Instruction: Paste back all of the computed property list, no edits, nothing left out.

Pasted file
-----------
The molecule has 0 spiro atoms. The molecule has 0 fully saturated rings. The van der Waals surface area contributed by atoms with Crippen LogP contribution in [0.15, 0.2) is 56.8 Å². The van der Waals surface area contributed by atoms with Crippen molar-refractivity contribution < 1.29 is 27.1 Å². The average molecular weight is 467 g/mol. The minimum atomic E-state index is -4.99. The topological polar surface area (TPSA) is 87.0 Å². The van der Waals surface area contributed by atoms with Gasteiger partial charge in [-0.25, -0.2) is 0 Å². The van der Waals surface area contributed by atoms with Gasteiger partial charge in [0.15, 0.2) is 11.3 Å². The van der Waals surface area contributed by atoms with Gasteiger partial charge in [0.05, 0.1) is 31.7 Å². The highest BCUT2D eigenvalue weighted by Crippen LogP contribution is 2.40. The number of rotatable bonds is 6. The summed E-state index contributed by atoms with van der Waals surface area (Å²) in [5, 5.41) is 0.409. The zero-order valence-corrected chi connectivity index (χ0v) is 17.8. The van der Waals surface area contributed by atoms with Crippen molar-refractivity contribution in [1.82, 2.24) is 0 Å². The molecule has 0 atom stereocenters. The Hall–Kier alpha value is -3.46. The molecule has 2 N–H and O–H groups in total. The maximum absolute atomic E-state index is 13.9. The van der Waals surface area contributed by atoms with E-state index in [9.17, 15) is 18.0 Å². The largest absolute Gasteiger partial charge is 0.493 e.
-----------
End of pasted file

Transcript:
The molecule has 0 spiro atoms. The molecule has 0 fully saturated rings. The van der Waals surface area contributed by atoms with Crippen LogP contribution in [0.15, 0.2) is 56.8 Å². The van der Waals surface area contributed by atoms with Crippen molar-refractivity contribution < 1.29 is 27.1 Å². The average molecular weight is 467 g/mol. The minimum atomic E-state index is -4.99. The topological polar surface area (TPSA) is 87.0 Å². The van der Waals surface area contributed by atoms with Gasteiger partial charge in [-0.25, -0.2) is 0 Å². The van der Waals surface area contributed by atoms with Gasteiger partial charge in [0.15, 0.2) is 11.3 Å². The van der Waals surface area contributed by atoms with Gasteiger partial charge in [0.05, 0.1) is 31.7 Å². The highest BCUT2D eigenvalue weighted by Crippen LogP contribution is 2.40. The number of rotatable bonds is 6. The summed E-state index contributed by atoms with van der Waals surface area (Å²) in [5, 5.41) is 0.409. The zero-order valence-corrected chi connectivity index (χ0v) is 17.8. The van der Waals surface area contributed by atoms with Crippen molar-refractivity contribution in [1.82, 2.24) is 0 Å². The molecule has 0 atom stereocenters. The Hall–Kier alpha value is -3.46. The molecule has 2 N–H and O–H groups in total. The maximum absolute atomic E-state index is 13.9. The van der Waals surface area contributed by atoms with E-state index in [9.17, 15) is 18.0 Å². The largest absolute Gasteiger partial charge is 0.493 e.